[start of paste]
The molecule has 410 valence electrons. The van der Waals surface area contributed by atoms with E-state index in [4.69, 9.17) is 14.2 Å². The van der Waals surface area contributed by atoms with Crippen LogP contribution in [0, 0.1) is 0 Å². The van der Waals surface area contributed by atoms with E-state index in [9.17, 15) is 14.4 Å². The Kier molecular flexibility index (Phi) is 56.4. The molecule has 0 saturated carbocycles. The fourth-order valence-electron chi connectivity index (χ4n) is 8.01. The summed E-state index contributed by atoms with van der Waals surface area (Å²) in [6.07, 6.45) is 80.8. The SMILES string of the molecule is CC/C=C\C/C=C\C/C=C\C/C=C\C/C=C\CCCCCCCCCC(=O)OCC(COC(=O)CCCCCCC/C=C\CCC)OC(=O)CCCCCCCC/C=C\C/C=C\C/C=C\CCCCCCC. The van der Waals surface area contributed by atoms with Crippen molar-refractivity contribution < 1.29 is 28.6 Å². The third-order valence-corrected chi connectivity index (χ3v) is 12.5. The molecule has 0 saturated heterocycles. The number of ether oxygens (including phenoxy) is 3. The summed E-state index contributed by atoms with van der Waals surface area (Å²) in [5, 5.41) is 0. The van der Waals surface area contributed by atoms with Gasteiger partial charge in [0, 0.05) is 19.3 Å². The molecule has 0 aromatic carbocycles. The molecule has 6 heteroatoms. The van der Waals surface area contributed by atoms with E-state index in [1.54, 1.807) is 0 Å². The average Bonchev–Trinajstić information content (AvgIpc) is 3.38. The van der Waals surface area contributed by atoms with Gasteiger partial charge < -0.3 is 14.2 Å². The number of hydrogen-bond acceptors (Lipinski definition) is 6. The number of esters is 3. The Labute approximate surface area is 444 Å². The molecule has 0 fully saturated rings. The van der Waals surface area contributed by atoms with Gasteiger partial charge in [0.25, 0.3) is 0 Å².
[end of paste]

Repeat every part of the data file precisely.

The molecule has 410 valence electrons. The van der Waals surface area contributed by atoms with E-state index in [4.69, 9.17) is 14.2 Å². The van der Waals surface area contributed by atoms with Crippen LogP contribution in [0, 0.1) is 0 Å². The van der Waals surface area contributed by atoms with E-state index in [9.17, 15) is 14.4 Å². The Kier molecular flexibility index (Phi) is 56.4. The molecule has 0 saturated carbocycles. The fourth-order valence-electron chi connectivity index (χ4n) is 8.01. The summed E-state index contributed by atoms with van der Waals surface area (Å²) in [6.07, 6.45) is 80.8. The SMILES string of the molecule is CC/C=C\C/C=C\C/C=C\C/C=C\C/C=C\CCCCCCCCCC(=O)OCC(COC(=O)CCCCCCC/C=C\CCC)OC(=O)CCCCCCCC/C=C\C/C=C\C/C=C\CCCCCCC. The van der Waals surface area contributed by atoms with Crippen molar-refractivity contribution < 1.29 is 28.6 Å². The third-order valence-corrected chi connectivity index (χ3v) is 12.5. The molecule has 0 saturated heterocycles. The number of ether oxygens (including phenoxy) is 3. The summed E-state index contributed by atoms with van der Waals surface area (Å²) in [5, 5.41) is 0. The van der Waals surface area contributed by atoms with Gasteiger partial charge in [0, 0.05) is 19.3 Å². The molecule has 0 aromatic carbocycles. The molecule has 6 heteroatoms. The van der Waals surface area contributed by atoms with E-state index in [1.54, 1.807) is 0 Å². The average Bonchev–Trinajstić information content (AvgIpc) is 3.38. The van der Waals surface area contributed by atoms with Gasteiger partial charge < -0.3 is 14.2 Å². The number of hydrogen-bond acceptors (Lipinski definition) is 6. The number of esters is 3. The Labute approximate surface area is 444 Å². The molecule has 0 fully saturated rings. The van der Waals surface area contributed by atoms with Gasteiger partial charge in [0.25, 0.3) is 0 Å².